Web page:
The UK advertising sector is on track to achieve the strongest recovery of any major global market this year as the vaccine rollout fuels improved confidence among brands.
Ad spend is forecast to grow 15.2 per cent this year to £27bn, clawing back the £1.8bn decline suffered during the pandemic in 2020.
Further improvement is then expected to come in 2022, with the sector set to grow 7.2 per cent to hit a record value of £29bn.
The figures, published by the Advertising Association (AA) and Warc, highlight optimism that clients will begin to splash out on marketing again this year after slashing budgets due to the pandemic.
The forecasts predict particularly strong performance for the media sub-sectors worst hit by lockdowns, including 267 per cent growth for cinema and a 52 per cent boost for digital out-of-home.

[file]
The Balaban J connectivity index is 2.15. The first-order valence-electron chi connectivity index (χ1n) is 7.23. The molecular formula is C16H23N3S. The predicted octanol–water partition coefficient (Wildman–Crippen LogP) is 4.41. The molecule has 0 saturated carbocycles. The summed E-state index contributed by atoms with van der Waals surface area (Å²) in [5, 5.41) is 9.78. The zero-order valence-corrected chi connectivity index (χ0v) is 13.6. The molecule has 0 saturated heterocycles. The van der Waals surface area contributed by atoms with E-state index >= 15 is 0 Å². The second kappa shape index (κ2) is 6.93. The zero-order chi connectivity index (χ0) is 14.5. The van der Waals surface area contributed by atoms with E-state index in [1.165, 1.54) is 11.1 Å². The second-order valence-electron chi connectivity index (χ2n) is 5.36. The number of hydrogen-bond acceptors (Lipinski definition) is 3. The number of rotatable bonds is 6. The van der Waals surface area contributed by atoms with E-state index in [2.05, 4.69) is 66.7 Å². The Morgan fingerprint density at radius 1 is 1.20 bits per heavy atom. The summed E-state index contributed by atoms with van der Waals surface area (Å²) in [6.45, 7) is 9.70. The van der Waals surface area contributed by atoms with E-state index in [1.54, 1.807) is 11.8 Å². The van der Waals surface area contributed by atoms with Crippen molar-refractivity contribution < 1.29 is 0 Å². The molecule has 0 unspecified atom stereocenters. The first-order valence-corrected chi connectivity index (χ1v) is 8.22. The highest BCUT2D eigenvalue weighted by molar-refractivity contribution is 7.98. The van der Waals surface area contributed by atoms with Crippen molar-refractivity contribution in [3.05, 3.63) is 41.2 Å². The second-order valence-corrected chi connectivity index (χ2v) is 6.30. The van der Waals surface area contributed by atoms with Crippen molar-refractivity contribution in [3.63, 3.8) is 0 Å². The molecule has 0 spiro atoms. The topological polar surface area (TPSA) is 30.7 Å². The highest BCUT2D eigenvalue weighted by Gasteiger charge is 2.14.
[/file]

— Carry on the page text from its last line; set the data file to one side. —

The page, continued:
Other formats, including TV, news publishers and magazine brands, are not expected to recoup 2020’s losses until next year, however.
It comes after ad giant WPP this week posted a surprise return to revenue growth in the first sector, with improved confidence driving improved performance in most of its major markets.
The report also shows final figures for 2020, when UK ad spend fell 7.2 per cent to £23.5bn.
The decline was less severe than originally feared, largely thanks to a recovery in ad spend in the final three months of the year.
Spend shifted significantly into online video, social media and search markets last year, as repeated lockdowns sparked increased demand for e-commerce.
Government ad spend also grew more than 37 per cent due to large-scale public health messaging used to combat Covid-19. This is expected to fall back this year, while other main consumer categories such as services, financial and industrial set to resume growth.
AA chief executive Stephen Woodford said the pandemic “accelerated trends that were already changing the market, evident for several years”.
“The UK’s sophisticated online advertising marketplace helped to keep the economy moving and, no doubt, supported businesses, large and small, to stay connected with consumers who were no longer on the high street.”